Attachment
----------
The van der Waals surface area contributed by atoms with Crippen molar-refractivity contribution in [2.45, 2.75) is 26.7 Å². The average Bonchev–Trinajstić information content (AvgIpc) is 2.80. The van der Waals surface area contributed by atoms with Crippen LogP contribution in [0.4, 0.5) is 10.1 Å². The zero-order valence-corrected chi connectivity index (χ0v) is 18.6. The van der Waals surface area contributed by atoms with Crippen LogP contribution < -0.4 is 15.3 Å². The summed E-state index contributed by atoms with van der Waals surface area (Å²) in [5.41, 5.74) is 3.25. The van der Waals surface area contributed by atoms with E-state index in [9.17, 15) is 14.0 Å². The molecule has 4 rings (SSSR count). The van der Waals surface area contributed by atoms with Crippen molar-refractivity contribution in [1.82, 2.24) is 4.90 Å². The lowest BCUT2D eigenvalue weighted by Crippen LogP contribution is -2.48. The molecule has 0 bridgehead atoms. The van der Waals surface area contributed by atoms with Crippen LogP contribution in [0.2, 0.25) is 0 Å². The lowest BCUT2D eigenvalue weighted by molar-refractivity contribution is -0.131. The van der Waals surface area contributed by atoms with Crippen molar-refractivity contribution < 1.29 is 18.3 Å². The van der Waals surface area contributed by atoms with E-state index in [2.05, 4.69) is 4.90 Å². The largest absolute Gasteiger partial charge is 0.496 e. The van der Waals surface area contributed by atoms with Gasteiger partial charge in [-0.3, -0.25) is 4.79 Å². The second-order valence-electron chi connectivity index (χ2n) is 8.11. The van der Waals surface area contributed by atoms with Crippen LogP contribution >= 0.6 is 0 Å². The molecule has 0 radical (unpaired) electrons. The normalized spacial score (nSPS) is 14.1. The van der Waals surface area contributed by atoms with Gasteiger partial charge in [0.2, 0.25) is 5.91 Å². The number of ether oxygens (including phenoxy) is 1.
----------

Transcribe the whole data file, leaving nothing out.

The van der Waals surface area contributed by atoms with Crippen molar-refractivity contribution in [2.45, 2.75) is 26.7 Å². The average Bonchev–Trinajstić information content (AvgIpc) is 2.80. The van der Waals surface area contributed by atoms with Crippen LogP contribution in [0.4, 0.5) is 10.1 Å². The zero-order valence-corrected chi connectivity index (χ0v) is 18.6. The van der Waals surface area contributed by atoms with Crippen LogP contribution < -0.4 is 15.3 Å². The summed E-state index contributed by atoms with van der Waals surface area (Å²) in [5.41, 5.74) is 3.25. The van der Waals surface area contributed by atoms with E-state index in [9.17, 15) is 14.0 Å². The molecule has 4 rings (SSSR count). The van der Waals surface area contributed by atoms with Crippen molar-refractivity contribution in [1.82, 2.24) is 4.90 Å². The lowest BCUT2D eigenvalue weighted by Crippen LogP contribution is -2.48. The molecule has 0 bridgehead atoms. The van der Waals surface area contributed by atoms with Crippen LogP contribution in [0.2, 0.25) is 0 Å². The lowest BCUT2D eigenvalue weighted by molar-refractivity contribution is -0.131. The van der Waals surface area contributed by atoms with Crippen molar-refractivity contribution < 1.29 is 18.3 Å². The van der Waals surface area contributed by atoms with E-state index in [2.05, 4.69) is 4.90 Å². The largest absolute Gasteiger partial charge is 0.496 e. The van der Waals surface area contributed by atoms with Gasteiger partial charge in [-0.3, -0.25) is 4.79 Å². The second-order valence-electron chi connectivity index (χ2n) is 8.11. The van der Waals surface area contributed by atoms with Crippen LogP contribution >= 0.6 is 0 Å². The molecule has 0 radical (unpaired) electrons. The normalized spacial score (nSPS) is 14.1. The van der Waals surface area contributed by atoms with Gasteiger partial charge in [0.2, 0.25) is 5.91 Å². The number of ether oxygens (including phenoxy) is 1.